I’m enjoying it. It’s been too long since I’ve written space stories on a regular basis, and I’ve missed it. After nine years at NASA, there are a lot of stories stuck in my head, and it makes me very happy to be able to share them again, to be able to tell them for such a good purpose.

And, you know, they really are some good stories.

The Case for Klingon Christ


Image from A Great Work, via io9

I’m glad that serious thought is being put into the subject of Klingon Jesus.

I read an article on io9 recently about a panel titled “Did Jesus die for Klingons too?” that addressed issues related to Christianity and alien intelligences.

Basically, the issue is this — if there are intelligence species on other planets in the universe, then, from a Christian perspective, there seem to be two possibilities: God becomes incarnate as messiah on each one, or Christ came once to Earth, and it’s the responsibility of humans to tell the galaxy about Him.

I’ve had this conversation several times over the years, beginning with a conversation with some friends in a Mexican restaurant in Jackson, Miss., during which one of my friends argued that this was why he believed there was no extraterrestrial intelligence — the theological implications were too daunting.

Interestingly, we ended up with the same nickname for the question that this researcher, and apparently some others have, all independently — “Klingon Jesus.” If there were Klingons, would God send them a Klingon Jesus, or would we have to tell the Klingons about Jesus? Why it’s not Vulcan Jesus or Wookiee Jesus I don’t know, but Klingon Jesus seems to be the inevitable name for the quandary.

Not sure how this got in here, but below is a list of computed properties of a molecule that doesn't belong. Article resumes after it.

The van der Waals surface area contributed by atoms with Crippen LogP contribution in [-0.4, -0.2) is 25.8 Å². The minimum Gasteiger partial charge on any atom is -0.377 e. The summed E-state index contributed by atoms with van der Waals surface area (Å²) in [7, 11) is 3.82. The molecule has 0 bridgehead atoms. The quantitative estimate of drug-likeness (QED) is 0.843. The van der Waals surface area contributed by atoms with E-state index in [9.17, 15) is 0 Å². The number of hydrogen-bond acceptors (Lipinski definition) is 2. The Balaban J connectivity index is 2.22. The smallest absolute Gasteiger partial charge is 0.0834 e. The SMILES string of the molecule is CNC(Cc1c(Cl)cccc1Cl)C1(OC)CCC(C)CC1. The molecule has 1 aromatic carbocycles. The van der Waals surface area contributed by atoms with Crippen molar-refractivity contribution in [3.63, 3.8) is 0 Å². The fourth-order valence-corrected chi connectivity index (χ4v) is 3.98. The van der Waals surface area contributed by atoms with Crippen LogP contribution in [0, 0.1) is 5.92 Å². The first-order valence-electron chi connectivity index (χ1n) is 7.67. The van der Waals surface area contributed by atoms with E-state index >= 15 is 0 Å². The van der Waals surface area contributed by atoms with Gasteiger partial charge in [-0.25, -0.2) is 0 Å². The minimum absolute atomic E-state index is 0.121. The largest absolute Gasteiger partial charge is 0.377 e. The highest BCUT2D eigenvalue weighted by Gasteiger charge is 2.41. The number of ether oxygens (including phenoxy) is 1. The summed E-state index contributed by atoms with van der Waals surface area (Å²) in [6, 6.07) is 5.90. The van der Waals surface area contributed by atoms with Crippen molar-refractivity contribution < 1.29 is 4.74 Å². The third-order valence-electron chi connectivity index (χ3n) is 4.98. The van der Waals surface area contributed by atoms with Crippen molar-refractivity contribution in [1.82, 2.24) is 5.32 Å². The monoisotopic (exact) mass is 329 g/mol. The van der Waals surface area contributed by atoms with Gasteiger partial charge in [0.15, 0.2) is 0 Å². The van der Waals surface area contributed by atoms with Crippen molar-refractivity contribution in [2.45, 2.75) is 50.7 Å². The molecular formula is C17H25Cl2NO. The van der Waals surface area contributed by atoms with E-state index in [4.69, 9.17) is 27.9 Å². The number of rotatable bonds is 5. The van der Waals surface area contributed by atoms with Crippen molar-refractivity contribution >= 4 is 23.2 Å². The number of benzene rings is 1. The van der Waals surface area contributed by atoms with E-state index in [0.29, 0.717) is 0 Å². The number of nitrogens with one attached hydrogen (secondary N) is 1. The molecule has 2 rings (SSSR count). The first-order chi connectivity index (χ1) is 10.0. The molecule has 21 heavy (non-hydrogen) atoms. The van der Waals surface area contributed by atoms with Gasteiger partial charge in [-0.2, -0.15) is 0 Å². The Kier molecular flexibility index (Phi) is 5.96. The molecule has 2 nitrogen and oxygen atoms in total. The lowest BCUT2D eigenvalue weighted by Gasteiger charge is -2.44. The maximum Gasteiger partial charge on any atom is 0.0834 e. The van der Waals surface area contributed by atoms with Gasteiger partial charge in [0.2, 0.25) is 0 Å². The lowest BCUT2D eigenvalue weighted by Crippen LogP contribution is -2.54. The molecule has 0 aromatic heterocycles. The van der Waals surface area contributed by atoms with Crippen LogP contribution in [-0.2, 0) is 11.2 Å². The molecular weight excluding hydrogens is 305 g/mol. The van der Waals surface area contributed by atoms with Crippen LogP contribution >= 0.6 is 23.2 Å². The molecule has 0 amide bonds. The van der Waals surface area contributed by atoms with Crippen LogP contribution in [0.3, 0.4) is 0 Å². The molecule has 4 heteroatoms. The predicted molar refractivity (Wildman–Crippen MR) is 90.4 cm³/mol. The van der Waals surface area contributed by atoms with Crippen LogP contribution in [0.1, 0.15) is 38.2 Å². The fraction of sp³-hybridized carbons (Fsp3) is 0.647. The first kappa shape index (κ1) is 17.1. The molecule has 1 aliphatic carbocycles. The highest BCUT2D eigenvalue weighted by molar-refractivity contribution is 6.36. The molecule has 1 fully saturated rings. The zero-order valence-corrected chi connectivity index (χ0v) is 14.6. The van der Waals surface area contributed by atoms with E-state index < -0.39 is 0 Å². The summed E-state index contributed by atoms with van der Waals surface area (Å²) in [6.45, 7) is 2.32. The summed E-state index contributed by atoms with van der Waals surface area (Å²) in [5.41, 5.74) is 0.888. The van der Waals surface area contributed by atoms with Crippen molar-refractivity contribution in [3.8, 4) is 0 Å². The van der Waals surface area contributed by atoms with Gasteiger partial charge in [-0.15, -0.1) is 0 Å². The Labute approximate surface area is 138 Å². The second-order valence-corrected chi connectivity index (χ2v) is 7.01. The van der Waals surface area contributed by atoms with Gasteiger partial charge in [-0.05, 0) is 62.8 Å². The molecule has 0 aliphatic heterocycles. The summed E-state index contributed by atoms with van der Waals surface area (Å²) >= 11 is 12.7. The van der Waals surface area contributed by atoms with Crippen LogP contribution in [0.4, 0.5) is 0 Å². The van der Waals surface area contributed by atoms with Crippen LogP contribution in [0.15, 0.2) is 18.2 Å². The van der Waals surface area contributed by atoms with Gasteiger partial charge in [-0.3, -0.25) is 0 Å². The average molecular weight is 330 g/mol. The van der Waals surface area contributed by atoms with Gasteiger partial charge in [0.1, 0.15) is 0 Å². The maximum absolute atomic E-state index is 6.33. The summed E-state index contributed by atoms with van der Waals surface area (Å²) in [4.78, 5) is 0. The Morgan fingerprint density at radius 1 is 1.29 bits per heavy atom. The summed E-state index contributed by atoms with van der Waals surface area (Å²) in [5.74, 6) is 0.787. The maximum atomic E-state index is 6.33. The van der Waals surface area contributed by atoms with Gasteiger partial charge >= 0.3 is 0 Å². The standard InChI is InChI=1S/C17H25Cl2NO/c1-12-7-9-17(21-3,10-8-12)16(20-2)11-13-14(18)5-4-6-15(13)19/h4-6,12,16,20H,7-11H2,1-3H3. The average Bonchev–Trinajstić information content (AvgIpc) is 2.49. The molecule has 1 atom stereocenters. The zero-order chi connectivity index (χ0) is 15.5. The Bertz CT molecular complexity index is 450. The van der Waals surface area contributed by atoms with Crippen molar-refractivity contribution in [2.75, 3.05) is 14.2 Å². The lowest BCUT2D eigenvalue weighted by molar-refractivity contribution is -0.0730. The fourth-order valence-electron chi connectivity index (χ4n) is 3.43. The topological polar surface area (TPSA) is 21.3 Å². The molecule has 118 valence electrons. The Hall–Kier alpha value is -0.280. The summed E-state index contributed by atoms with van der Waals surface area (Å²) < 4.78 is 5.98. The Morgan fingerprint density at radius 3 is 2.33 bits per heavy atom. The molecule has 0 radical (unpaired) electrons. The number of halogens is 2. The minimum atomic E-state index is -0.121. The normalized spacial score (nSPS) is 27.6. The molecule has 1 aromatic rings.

The researcher tends to disagree with the “one Jesus for all the universe” hypothesis, arguing it would make humanity too special, but I personally don’t know that, in a universe in which interplanetary cultural interactions are common place, it would necessarily be any more of a big deal than it was sharing a Jewish messiah with the rest of the world over the last 2,000 years.

There’s a related issue that this article doesn’t get into — Christ had to become a man in order to die for men; can he become a human to die for Wookiees? Or does a Wookiee have to die for Wookiees for it to be equivalent? I suppose the same argument applies — how much different is it from a Jew dying for an aborigine? Answer: I have no idea.

The other issue that this article barely touches on that has been central to some of the discussions I’ve had is the issue of original sin and Jesus as the second Adam. One could argue that, for a human Jesus to die for the sins of other intelligences, they must have been without sin prior to the Garden of Eden on Earth; that no species anywhere was fallen prior to the Terran Fall. And that just seems unlikely, and thus a seeming argument for multiple planetary messiahs. (Which in turn begs for speculative Christian science fiction — what would have happened if a planet which was in its post-messianic era had made first contact with Earth between the fall and the coming of Christ — could humans have been saved by another species’ incarnation of Christ during that period?)

My favorite implication of this is that, really, until humans know that either there is no extraterrestrial intelligence in the galaxy or that the multiple planetary messiah theory is correct, it is arguably a Christian theological imperative to support space travel, lest aliens who need to hear not receive the word of Jesus.